LIFETIME CONCEALED CARRY PERMIT – 571.126 to 571.230

Under current law, concealed carry permits must be renewed once every five years. This act allows a Missouri resident who meets the requirements for a concealed carry permit specified under the act and pays a $500 fee to receive a concealed carry permit that is valid for the duration of the person’s life. This act also allows Missouri residents who meet the requirements for a permit to pay $200 to receive a Missouri extended concealed carry permit that is valid for 10 years or $250 for an extended permit that is valid for 25 years. To renew an extended permit, the permit holder must pay $50. The lifetime and extended permits are only valid throughout the state of Missouri.

The lifetime and extended permits are still subject to the same suspension and revocation provisions that apply to permits that expire every five years. The sheriff must conduct a name-based criminal background check on extended and lifetime permit holders once every five years. The lifetime and extended concealed carry permits must include a statement that the permit is valid only throughout the state of Missouri.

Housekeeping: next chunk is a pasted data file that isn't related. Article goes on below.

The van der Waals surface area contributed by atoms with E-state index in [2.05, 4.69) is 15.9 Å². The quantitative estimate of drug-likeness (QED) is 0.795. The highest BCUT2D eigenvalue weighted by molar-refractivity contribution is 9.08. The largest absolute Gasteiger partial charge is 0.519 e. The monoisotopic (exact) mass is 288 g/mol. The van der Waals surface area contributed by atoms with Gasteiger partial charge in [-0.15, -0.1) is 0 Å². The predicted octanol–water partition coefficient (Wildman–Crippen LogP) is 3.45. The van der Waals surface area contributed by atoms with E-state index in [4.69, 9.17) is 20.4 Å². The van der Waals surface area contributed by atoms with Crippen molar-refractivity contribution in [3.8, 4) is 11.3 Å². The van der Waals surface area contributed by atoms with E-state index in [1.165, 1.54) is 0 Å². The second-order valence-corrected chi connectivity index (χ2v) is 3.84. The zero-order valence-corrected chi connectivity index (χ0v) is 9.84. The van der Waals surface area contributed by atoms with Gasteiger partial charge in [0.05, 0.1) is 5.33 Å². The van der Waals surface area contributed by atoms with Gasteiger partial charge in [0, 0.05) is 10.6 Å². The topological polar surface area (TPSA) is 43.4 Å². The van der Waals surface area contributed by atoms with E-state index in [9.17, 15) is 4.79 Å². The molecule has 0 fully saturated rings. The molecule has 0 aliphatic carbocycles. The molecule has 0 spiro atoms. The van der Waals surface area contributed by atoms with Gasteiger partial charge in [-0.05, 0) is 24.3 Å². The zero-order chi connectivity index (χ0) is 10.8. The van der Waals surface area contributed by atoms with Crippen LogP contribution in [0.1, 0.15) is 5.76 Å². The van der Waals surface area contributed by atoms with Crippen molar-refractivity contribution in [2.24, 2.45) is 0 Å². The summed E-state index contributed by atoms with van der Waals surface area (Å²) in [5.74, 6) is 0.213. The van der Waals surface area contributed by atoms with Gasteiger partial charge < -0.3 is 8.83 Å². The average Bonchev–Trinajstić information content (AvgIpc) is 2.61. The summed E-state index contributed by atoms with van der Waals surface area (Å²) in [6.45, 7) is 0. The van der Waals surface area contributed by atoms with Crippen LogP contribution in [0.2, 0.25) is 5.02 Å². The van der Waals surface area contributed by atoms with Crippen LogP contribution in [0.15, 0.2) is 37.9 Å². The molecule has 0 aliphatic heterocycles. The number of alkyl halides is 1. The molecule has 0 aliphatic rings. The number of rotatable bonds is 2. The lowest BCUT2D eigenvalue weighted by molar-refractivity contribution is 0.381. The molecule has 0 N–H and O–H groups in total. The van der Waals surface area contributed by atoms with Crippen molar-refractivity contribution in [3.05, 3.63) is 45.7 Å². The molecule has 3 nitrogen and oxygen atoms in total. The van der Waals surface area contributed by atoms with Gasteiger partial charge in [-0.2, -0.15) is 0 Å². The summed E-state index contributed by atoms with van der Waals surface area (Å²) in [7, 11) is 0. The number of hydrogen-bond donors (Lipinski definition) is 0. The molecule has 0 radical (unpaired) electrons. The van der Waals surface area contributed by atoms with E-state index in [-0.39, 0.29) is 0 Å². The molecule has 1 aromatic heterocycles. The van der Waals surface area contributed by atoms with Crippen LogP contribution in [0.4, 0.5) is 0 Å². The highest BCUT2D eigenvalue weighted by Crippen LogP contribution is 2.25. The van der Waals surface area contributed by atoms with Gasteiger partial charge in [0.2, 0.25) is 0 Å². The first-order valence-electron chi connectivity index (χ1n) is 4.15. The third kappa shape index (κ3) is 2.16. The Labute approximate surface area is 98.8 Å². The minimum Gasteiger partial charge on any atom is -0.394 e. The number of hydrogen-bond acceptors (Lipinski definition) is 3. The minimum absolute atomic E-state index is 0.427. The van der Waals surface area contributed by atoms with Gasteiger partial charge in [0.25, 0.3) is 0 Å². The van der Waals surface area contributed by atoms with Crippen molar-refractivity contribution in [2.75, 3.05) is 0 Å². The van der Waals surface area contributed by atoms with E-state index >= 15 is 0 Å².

If the holder of a lifetime or extended concealed carry permit becomes a resident of another state, the permit is suspended. It may be reactivated if the permit holder reestablishes Missouri residency, meets the requirements for a concealed carry permit and passes a name-based criminal background check.

8.) Castle Doctrine Extention “Babby Sitter Section”

Previously a person who owns or leases private property may use deadly force in self-defense or defense of others against a person who unlawfully enters or attempts to unlawfully enter the property.

The new law provides that deadly force may also be used by a person who occupies private property pursuant to specific authority of the property owner to occupy the property.

 

“I encourage people to get a permit, the training is helpful.” -Eric Burlison